We have evolved in response to the modern complexities and issues you confront, becoming more diverse, technology-driven, and collaborative in order to better meet your needs. Through careful consideration of your specific business issues, our tax and legal network of professionals are able to provide you with targeted approaches and data-driven insights. We do this by collaborating with a diverse range of tax and legal specialists and service areas from around the world, and we frequently draw on the experience and knowledge of colleagues in other areas of the organization, such as advisory services.
Even the most experienced asset managers face difficulties due to the constantly shifting nature of the alternative investment tax environment. Because of our team’s extensive tax knowledge, we can manage and organize complex transactions. Real estate, private equity, infrastructure, and hedge funds are just a few of the asset classes for which Gamburg CPA provides broad advisory services including tax planning.
Alternative investments, despite their name, have become a more mainstream component of the investment industry during the past decade, despite their relatively new status as a category. Although the majority of investors are familiar with alternative investments as an asset class, there is still a lot of misunderstanding surrounding this diverse collection of investment kinds.
Even though there is no official, comprehensive list of alternative investments, the common thread among them is that they are not included in the standard public stock and fixed income markets. An overview of the key types of alternative investments and the many functions that they can play in a portfolio is provided in this section. We also discuss some of the most significant risks and misconceptions related to alternative investments, as well as Gamburg CPA’s strategy to incorporate them into clients’ portfolios.
What are the major types of alternative investments?
Alternative investments are made up of a wide range of assets and investing strategies that are not traditional. Some of the most frequently used alternates are as follows:
- Investments in privately held enterprises that generate consistent cash flows are made possible by private equity funds (PEFs), through Special Purposes Vehicles (SPVs). Private equity managers may specialize in a particular industry, such as manufacturing or healthcare services, and they frequently use leverage (such as the utilization of private loans, as explained below) to increase profits on their investments.
- Commercial and residential real estate: Real estate is a vast category in and of itself, and can include investment in office buildings, apartment buildings, industrial facilities, retail space, and other types of property in various locations of the country or throughout the world. In addition to an income component – which is generated from contractual rent payments tied to tenant leases – there is also a real asset component, which is tied to the value of the underlying property or properties. Real estate investment returns are divided into two categories: income and real assets.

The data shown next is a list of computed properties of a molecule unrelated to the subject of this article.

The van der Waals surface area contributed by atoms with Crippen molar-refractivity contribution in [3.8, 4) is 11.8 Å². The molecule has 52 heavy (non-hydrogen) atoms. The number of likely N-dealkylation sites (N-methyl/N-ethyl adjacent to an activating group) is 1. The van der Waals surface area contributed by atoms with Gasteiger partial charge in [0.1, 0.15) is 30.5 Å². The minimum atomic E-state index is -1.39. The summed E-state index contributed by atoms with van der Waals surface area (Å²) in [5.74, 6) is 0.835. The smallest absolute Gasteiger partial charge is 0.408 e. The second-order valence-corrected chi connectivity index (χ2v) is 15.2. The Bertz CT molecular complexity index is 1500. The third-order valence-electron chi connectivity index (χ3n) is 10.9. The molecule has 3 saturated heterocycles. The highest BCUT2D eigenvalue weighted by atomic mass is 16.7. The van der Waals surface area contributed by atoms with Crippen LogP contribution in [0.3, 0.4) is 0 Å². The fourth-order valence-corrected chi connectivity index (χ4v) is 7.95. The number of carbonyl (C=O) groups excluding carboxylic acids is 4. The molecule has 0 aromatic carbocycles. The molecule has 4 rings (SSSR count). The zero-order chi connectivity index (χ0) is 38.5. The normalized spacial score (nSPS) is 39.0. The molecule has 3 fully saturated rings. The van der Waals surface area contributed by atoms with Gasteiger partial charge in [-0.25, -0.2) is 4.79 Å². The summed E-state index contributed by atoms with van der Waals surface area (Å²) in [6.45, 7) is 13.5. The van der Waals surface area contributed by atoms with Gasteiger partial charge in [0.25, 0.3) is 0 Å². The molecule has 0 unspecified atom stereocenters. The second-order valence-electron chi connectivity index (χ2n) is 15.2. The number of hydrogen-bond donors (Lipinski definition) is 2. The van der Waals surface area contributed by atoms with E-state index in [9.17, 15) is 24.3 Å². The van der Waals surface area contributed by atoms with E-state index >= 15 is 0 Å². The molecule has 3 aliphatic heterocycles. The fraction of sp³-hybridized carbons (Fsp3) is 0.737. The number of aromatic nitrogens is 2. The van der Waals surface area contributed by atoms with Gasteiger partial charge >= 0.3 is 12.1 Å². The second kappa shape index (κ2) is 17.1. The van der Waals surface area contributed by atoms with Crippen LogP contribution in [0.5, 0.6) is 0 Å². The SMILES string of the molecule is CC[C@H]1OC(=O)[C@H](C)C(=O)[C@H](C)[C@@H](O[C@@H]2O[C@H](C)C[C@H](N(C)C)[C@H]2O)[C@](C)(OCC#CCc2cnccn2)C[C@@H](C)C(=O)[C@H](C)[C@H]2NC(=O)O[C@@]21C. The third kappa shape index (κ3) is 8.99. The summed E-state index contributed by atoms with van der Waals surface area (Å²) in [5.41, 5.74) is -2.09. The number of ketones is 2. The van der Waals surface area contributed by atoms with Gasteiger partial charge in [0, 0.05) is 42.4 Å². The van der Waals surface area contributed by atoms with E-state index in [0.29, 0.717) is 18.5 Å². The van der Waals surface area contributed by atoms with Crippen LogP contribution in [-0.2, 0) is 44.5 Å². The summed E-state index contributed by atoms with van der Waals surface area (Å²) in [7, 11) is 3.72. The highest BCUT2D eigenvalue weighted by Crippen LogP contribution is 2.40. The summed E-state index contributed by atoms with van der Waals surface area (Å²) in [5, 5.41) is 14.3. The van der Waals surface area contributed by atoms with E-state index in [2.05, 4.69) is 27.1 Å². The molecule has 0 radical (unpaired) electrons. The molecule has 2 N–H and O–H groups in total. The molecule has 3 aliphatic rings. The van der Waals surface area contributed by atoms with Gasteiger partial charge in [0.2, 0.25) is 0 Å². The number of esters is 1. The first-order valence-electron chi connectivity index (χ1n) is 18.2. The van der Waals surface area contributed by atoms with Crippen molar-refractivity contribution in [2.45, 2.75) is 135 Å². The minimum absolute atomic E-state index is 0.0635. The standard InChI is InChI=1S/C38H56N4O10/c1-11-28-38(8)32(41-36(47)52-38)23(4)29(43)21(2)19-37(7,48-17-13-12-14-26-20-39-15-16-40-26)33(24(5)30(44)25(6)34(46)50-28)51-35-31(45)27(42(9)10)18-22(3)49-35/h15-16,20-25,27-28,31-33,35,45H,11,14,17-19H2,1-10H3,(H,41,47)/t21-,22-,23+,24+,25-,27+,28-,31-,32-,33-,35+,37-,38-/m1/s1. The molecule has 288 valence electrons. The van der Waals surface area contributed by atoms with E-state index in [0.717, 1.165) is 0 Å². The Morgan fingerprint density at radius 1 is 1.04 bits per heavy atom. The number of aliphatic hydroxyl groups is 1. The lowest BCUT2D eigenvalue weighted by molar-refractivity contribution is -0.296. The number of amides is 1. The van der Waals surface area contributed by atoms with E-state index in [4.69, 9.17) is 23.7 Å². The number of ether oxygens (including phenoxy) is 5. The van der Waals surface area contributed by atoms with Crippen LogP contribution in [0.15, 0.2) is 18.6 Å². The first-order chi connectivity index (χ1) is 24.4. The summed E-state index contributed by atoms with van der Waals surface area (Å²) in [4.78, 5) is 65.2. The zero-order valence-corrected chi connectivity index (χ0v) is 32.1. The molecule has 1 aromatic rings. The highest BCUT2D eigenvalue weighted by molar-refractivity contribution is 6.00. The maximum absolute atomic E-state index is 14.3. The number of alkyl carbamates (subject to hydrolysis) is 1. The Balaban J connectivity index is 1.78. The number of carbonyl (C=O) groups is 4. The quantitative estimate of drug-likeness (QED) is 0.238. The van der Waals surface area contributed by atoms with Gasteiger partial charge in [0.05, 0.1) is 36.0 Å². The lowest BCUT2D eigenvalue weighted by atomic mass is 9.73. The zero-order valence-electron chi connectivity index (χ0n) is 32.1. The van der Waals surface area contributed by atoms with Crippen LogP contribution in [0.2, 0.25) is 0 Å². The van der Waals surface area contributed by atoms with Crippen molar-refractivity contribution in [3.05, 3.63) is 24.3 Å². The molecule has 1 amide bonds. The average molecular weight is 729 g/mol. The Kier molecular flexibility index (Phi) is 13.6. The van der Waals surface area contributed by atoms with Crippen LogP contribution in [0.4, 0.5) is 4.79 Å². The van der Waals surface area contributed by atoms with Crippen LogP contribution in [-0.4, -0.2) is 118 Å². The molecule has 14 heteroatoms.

- Hedge funds: This is a large and diversified category that includes hedge funds as well as other investment vehicles. Among the strategies that hedge fund managers may employ to produce returns or decrease risk include merger arbitrage, long/short equity positions, event-driven equity positions, global macroeconomics, and volatility trading.
- Private credit: This category includes debt investments that have been arranged or created privately and are not traded on public marketplaces. The interest rate on private debt instruments is often a variable rate, which means that they are less sensitive to swings in interest rates than most public debt instruments are. Private credit offers the leverage that enables private equity funds to acquire the companies that are part of their portfolio.
- Commodities: Managed by a commodities trading advisor, commodities strategies involve the purchase and sale of futures contracts on a variety of commodities, such as gold, oil, wheat, and other precious metals.
- Venture capital: These funds invest in early-stage companies, particularly in fields such as technology or healthcare, by acquiring minority stock shares in them. Despite the fact that moon-shot successes are legendary, failures are nevertheless prevalent.
- The term “real assets” refers to loans for physical assets such as forestry and farms. However, this category can potentially cover infrastructure lending as well.
- Liquid alternatives: These are non-traditional investing methods in which the underlying securities are traded on public stock exchanges or are otherwise easily marketable, as opposed to mutual funds or other types of mutual funds. The strategies pursued by liquid alternatives (also known as “marketable alternatives”) are comparable to those pursued by hedge funds, including long/short equity and event-driven equity, but they are offered in more liquid vehicles, such as mutual funds and exchange-traded funds (ETFs).
What is Gamburg CPA’s approach to investing in alternatives?
Since our firm does not have securities or financial planning licenses, we do not offer investment advice. We can refer you to professionals that handle those investments for additional information. We handle a lot of clients that invest in alternative vehicles, and we do the tax planning and consulting regarding the taxability and filings for those investments.
We can help create tax-efficient structures for alternative investments, and legally reduce your tax bill, whenever possible. Alternative investments are becoming more and more common, so it is important to work with the right CPA firm that knows the taxation laws for those investments.